What’s the point of a reshuffle?

Emma Burnell

When a reshuffle is in the air, everybody can sense it. Ministers and their shadows pop up on the television a lot more, make far more interventions. The press is full of endless speculations. Who’s in? Who’s out? Who’s up? Who’s down?

The one question that never, ever seems to be asked is why do we reshuffle at all?

A minister arrives at their department to be met with civil servants who have years of policy experience. They have a very short time to get on top of their new brief as there will be engagements at which they will be expected to speak to be attended very soon. There may be legislation to get on top of as well as numerous personalities to learn to understand, agencies to get on top of and chains of command to establish.

And as soon as you get on top of all that and start to become confident enough in the detail of your brief to start to build up well informed policies ready for you to champion, then it’s reshuffle time again and the whole damn rigmarole starts all over again.

There is not a business in the world that would run their senior management in such a slapdash and haphazard fashion. So why do we insist that the teams that ultimately run the country do so? We are trading moments of political drama and spectacle for the long term good of stable governance and policy making.

This is not to say that ministers or shadow ministers who are underperforming should not be moved. There is nothing more important to the ability to deliver when in government than the performance of its leaders. But this is not the same thing as a mass reorganisation where people are relocated almost for the sake of it.

Take the housing brief for example. During the 13 years of Labour Government, we had nine different housing ministers. Is it any wonder that we failed to build enough housing? In the three years of the Coalition we are now onto our second shadow minister for housing in the three years Ed Miliband has been leader of the opposition.

Jack Dromey MP spoke to 17 different fringe events on housing at the 2013 conference alone. Weeks later he had a completely new brief in the Home Office team. I’m sure Emma Reynolds will be an exceptional shadow housing minister – she was superb in the Europe Brief. But this constant moving of personal around such an important issue means that the ministers cannot deliver with the strength of conviction that both knowing your brief inside out offers, nor the surety that you are unlikely to be moved on within an 18 month timeframe if you are properly delivering.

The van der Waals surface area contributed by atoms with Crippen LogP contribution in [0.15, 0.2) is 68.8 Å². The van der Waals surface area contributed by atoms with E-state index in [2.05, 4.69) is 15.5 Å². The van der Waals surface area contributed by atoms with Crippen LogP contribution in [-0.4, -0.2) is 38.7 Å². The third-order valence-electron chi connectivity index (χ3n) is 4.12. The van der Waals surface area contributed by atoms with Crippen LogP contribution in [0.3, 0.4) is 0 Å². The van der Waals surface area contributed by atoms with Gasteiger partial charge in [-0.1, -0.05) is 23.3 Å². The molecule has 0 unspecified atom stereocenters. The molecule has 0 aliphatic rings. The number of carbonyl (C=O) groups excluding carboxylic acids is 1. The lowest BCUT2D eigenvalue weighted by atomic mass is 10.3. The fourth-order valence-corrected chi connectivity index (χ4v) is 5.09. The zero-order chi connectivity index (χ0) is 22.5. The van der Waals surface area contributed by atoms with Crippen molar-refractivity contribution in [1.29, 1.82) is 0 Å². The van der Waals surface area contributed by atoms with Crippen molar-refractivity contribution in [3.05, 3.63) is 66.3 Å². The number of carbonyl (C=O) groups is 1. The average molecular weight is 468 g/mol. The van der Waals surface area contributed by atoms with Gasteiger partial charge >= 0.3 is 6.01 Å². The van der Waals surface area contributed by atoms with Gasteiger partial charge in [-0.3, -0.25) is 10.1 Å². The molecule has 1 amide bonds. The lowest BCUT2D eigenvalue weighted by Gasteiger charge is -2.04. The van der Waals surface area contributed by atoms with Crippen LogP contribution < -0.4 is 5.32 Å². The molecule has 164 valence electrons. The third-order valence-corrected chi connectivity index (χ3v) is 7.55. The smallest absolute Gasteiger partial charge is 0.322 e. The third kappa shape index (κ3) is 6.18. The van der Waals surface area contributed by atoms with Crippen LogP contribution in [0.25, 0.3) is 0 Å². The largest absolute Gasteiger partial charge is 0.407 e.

Westminster thrives on political drama, and there is little more dramatic than a reshuffle. But it is far from the kind of good employment practice we would encourage anywhere else. These political stunts send an appalling message that people’s jobs should be at the caprice of a wilful employer with an agenda of their own.

Sometimes, the radical thing would not be to change the team, but to change the culture. If Labour wants to be truly radical, perhaps it is time to say “enough” and to end the practice of across-the-board reshuffles, leaving the necessity of personnel management as an ongoing, well-monitored task, rather than a headline grabbing performance piece.

At the very least, before asking who we should reshuffle next, we should first ask why we are doing it in the first place.

1 comment:

  1. Oliver Savory

    I totally agree that we should promote the idea of ministers becoming specialists, staying in their posts to see through their policies (this doesn’t just touch on reshuffles, when something goes wrong the kneejerk response is to call for the minister responsible to resign, not to sort out the mess they created).

    However I can see why “the reshuffle” is a useful tool for party leaders, not just in punishing poor performers and promoting good performers, but also in ensuring party discipline. One of the main tools in keeping backbench MPs toeing the line is the power of patronage, but for MPs to care about whether or not their party leader will think of promoting them they have to think there’s adequate opportunity to get promoted. If cabinet, and shadow cabinet, positions seem to be fixed then there’s less incentive to do what the party leaders tell you, as you’re unlikely to get a promotion anyway.

    Add in to this the fact that the whips have lost control of committee membership, thus taking away another of their ways of controlling MPs. You can see how Tory backbenchers have reacted to having to deal with the fact that there are fewer ministerial positions for them in a coalition government (increased rebelliousness).

    In a “normal” business there’s a natural career progression, with structured pay increases/responsibility upgrades to reward people throughout their career, however MPs don’t get that so on-going personnel management can be rather more difficult.

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